Risk Management and Strategy Prioritisation Intelligence Step 8 - Risk Management and Strategy Prioritisaiton Considering the risks associated with action.
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Presentation on theme: "Risk Management and Strategy Prioritisation Intelligence Step 8 - Risk Management and Strategy Prioritisaiton Considering the risks associated with action."— Presentation transcript:
Risk Management and Strategy Prioritisation Intelligence Step 8 - Risk Management and Strategy Prioritisaiton Considering the risks associated with action (and/or inaction) to address public health nutrition issues are a professional and ethical responsibility Risk management involves identifying the risks of doing nothing and of implementing the proposed intervention, planning risk management strategies and weighing the intervention risks against the benefits. Appropriately selecting and prioritising intervention strategies involves analysing the risks or benefits associated with the determinants being addressed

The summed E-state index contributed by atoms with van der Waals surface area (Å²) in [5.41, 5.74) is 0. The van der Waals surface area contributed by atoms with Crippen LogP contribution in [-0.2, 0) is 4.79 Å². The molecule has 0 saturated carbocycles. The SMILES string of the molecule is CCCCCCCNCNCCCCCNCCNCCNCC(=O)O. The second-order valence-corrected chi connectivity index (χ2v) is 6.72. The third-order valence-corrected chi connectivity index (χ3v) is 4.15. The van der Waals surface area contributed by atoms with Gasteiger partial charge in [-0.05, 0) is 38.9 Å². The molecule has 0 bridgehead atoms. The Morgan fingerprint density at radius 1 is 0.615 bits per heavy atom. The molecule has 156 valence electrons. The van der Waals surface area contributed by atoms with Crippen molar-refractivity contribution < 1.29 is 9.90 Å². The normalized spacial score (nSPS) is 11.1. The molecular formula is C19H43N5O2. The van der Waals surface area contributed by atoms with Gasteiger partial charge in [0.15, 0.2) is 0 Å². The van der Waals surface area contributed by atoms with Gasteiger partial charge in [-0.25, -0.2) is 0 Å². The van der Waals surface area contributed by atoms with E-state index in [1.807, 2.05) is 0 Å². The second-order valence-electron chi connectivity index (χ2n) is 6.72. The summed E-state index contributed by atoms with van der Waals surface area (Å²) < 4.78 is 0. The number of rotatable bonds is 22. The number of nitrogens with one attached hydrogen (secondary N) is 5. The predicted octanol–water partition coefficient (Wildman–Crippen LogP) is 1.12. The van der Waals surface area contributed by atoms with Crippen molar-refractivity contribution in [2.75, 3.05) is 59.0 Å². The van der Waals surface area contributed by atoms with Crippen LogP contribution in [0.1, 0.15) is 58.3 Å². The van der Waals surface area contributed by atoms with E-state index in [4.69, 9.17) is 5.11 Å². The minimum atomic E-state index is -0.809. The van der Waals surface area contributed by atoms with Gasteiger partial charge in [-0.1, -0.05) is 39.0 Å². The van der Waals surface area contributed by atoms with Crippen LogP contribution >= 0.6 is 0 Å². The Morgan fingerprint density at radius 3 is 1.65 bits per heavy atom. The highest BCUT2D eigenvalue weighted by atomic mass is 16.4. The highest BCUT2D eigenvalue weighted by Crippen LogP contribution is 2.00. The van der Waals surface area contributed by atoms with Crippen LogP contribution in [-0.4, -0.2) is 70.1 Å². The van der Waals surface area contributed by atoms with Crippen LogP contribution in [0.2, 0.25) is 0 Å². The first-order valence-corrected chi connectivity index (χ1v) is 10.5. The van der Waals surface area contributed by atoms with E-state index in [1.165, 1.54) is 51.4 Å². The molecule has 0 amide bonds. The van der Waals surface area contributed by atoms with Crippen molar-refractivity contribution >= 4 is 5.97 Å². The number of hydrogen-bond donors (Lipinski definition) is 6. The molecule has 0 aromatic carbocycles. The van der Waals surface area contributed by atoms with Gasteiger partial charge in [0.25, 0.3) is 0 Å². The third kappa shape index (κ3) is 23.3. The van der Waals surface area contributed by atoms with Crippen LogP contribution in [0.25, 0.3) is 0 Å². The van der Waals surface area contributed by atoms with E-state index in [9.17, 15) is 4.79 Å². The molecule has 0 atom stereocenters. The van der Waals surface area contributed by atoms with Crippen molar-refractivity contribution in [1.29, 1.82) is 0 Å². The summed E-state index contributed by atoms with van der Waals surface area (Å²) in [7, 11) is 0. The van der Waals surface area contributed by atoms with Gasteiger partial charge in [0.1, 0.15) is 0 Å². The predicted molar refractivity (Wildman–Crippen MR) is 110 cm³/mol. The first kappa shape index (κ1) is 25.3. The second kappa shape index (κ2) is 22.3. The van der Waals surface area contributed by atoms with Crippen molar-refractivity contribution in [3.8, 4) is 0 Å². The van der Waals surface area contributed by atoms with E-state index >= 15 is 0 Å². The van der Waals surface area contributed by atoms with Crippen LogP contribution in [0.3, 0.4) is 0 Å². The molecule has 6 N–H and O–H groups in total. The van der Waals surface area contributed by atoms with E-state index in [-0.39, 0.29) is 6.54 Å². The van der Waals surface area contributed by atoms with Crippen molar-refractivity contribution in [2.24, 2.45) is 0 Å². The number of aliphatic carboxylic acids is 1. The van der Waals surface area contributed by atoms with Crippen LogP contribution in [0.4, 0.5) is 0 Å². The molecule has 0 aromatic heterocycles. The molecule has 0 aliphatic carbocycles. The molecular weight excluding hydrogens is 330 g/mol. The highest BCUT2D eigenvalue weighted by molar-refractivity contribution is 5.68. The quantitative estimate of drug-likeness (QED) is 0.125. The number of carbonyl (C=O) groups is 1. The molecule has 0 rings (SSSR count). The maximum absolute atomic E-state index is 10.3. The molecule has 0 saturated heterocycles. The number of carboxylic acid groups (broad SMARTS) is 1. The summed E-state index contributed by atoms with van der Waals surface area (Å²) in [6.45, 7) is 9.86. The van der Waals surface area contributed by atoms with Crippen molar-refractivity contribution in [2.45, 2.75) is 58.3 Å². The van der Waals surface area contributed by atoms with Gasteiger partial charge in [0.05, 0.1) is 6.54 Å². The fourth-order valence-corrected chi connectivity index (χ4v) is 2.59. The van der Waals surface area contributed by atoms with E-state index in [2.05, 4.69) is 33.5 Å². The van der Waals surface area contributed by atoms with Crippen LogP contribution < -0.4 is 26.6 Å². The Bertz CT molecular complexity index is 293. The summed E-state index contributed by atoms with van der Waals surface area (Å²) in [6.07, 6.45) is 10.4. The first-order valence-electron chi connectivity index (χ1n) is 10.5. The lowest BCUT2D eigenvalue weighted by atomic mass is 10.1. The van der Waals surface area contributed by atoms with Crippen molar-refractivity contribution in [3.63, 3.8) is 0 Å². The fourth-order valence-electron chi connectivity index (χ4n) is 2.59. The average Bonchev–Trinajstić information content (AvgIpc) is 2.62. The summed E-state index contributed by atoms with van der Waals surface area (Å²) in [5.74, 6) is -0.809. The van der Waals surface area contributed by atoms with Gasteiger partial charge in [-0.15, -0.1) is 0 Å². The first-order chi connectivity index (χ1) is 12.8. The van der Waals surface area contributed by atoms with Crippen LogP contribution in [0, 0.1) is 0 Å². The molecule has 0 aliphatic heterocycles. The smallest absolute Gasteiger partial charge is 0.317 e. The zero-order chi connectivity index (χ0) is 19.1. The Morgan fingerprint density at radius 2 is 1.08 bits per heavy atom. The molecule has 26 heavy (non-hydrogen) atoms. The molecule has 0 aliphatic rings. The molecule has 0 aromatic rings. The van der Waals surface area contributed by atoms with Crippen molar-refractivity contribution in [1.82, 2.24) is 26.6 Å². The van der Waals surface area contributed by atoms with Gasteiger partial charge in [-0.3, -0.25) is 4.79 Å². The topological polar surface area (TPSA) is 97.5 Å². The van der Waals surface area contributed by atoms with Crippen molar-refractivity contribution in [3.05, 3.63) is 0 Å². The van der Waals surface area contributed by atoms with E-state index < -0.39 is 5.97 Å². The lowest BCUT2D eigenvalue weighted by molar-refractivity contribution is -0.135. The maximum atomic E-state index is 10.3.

Assessing Risks and Benefits Risk refers to the probability a hazard will result in an adverse health event Benefit refers to the probability a protective/ promotive factor will result in a positive health event Assessing risks and benefits of determinants elicits information to help decide: to take action on a determinant to manage a determinant how to prioritise between determinants